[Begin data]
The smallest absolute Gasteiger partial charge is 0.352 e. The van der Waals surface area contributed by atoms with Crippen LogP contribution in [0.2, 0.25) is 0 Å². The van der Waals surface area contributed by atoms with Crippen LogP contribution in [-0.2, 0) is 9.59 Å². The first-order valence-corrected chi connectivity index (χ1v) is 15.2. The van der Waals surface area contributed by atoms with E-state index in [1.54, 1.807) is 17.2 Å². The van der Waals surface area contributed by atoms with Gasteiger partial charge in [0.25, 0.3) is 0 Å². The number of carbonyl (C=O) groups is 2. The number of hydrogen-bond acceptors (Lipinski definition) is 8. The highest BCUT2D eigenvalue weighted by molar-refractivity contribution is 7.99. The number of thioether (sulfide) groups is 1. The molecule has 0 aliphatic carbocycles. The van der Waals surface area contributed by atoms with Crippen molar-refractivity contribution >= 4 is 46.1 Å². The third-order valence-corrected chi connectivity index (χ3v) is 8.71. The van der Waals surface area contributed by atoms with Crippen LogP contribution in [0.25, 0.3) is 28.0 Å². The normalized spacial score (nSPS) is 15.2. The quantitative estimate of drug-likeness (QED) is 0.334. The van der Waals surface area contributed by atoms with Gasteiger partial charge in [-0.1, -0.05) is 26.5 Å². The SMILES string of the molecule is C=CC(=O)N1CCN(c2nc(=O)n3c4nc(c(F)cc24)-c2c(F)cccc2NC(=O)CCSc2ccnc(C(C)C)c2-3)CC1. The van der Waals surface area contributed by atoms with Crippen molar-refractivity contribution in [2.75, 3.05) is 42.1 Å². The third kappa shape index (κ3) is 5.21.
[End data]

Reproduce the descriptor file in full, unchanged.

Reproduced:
The smallest absolute Gasteiger partial charge is 0.352 e. The van der Waals surface area contributed by atoms with Crippen LogP contribution in [0.2, 0.25) is 0 Å². The van der Waals surface area contributed by atoms with Crippen LogP contribution in [-0.2, 0) is 9.59 Å². The first-order valence-corrected chi connectivity index (χ1v) is 15.2. The van der Waals surface area contributed by atoms with E-state index in [1.54, 1.807) is 17.2 Å². The van der Waals surface area contributed by atoms with Gasteiger partial charge in [0.25, 0.3) is 0 Å². The number of carbonyl (C=O) groups is 2. The number of hydrogen-bond acceptors (Lipinski definition) is 8. The highest BCUT2D eigenvalue weighted by molar-refractivity contribution is 7.99. The number of thioether (sulfide) groups is 1. The molecule has 0 aliphatic carbocycles. The van der Waals surface area contributed by atoms with Crippen molar-refractivity contribution >= 4 is 46.1 Å². The third-order valence-corrected chi connectivity index (χ3v) is 8.71. The van der Waals surface area contributed by atoms with Crippen LogP contribution in [0.25, 0.3) is 28.0 Å². The normalized spacial score (nSPS) is 15.2. The quantitative estimate of drug-likeness (QED) is 0.334. The van der Waals surface area contributed by atoms with Gasteiger partial charge in [-0.1, -0.05) is 26.5 Å². The SMILES string of the molecule is C=CC(=O)N1CCN(c2nc(=O)n3c4nc(c(F)cc24)-c2c(F)cccc2NC(=O)CCSc2ccnc(C(C)C)c2-3)CC1. The van der Waals surface area contributed by atoms with Crippen molar-refractivity contribution in [2.75, 3.05) is 42.1 Å². The third kappa shape index (κ3) is 5.21.